Football fans, the good news is that the Divisional playoff games will deliver more exciting action than we saw in the Wild Card round. The bad news is that last weekend happened. The closest margin of victory in the 2017 Wild Card round was 13 points, and that was the Raiders-Texans matchup, an affair even duller than the Texans’ two-touchdown margin of victory would suggest. Houston’s defeat of a crippled Oakland squad featured 19 punts, plus two more that were negated by penalties. And hey, I like punts okay, but I also like the chocolate wafers in an Oreo. I just like them better when there’s something else in between.
In fairness, most observers expected Raiders-Texans to be boring. We didn’t realize that the doldrums of the Houston game would spread to the rest of the weekend. A miasma of uncompetitive football enveloped the league. This spell was broken only in the first half of Sunday afternoon’s Giants-Packers showdown, which felt like a close-fought battle before Green Bay quarterback Aaron Rodgers unleashed a pre-halftime Hail Mary, burnishing his legend and stifling the Giants’ spirit. It’s one of just a few moments anyone will remember from last weekend.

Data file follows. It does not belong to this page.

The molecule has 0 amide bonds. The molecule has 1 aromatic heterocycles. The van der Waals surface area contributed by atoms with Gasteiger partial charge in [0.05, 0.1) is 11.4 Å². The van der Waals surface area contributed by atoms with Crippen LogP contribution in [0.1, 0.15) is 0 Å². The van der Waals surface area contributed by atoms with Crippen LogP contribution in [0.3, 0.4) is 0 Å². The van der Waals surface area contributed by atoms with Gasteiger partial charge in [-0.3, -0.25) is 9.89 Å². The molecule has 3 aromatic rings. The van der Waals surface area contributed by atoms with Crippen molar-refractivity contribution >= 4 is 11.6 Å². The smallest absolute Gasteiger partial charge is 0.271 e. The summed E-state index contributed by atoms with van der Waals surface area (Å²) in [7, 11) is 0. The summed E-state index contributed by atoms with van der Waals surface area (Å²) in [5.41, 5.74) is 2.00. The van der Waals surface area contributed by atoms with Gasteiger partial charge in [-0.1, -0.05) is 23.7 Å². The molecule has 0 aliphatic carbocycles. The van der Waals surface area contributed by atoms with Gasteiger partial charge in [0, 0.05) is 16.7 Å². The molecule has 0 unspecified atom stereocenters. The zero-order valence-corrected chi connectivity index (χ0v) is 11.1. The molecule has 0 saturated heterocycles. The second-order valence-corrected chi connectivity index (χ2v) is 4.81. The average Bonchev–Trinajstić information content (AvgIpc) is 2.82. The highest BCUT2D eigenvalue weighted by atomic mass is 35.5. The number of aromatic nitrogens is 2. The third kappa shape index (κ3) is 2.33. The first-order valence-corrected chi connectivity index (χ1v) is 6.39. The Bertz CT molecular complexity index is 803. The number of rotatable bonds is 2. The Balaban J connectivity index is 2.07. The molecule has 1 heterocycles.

As Fox’s Troy Aikman noted, even Aaron Rodgers was happy to see Aaron Rodgers.
I had at least hoped that ESPN’s Wild Card coverage would delight us with televisual razzle-dazzle, as the network has used past playoff games to showcase its graphical prowess. ESPN’s flashiest display this year was a CGI diorama of a hazardous construction site blocking one of the field’s end zones. Because this is how bad the Houston Texans are at scoring touchdowns, you see. It is as if the end zone were obstructed by a great quantity of caution tape, multiple rolls. I believe that is the metaphor at work here. Days later, I remain unsure.
Bad games are going to happen. They’re the necessary evil that makes the great games special. Even an underwhelming stretch of playoff football, though, offers moments of beauty. The Seahawks rolled over a Detroit Lions team that staggered into the postseason and out of it. But that didn’t take anything away from the emergence of Paul Richardson, a Seattle wide receiver who pulled down one sensational circus catch after another last Saturday.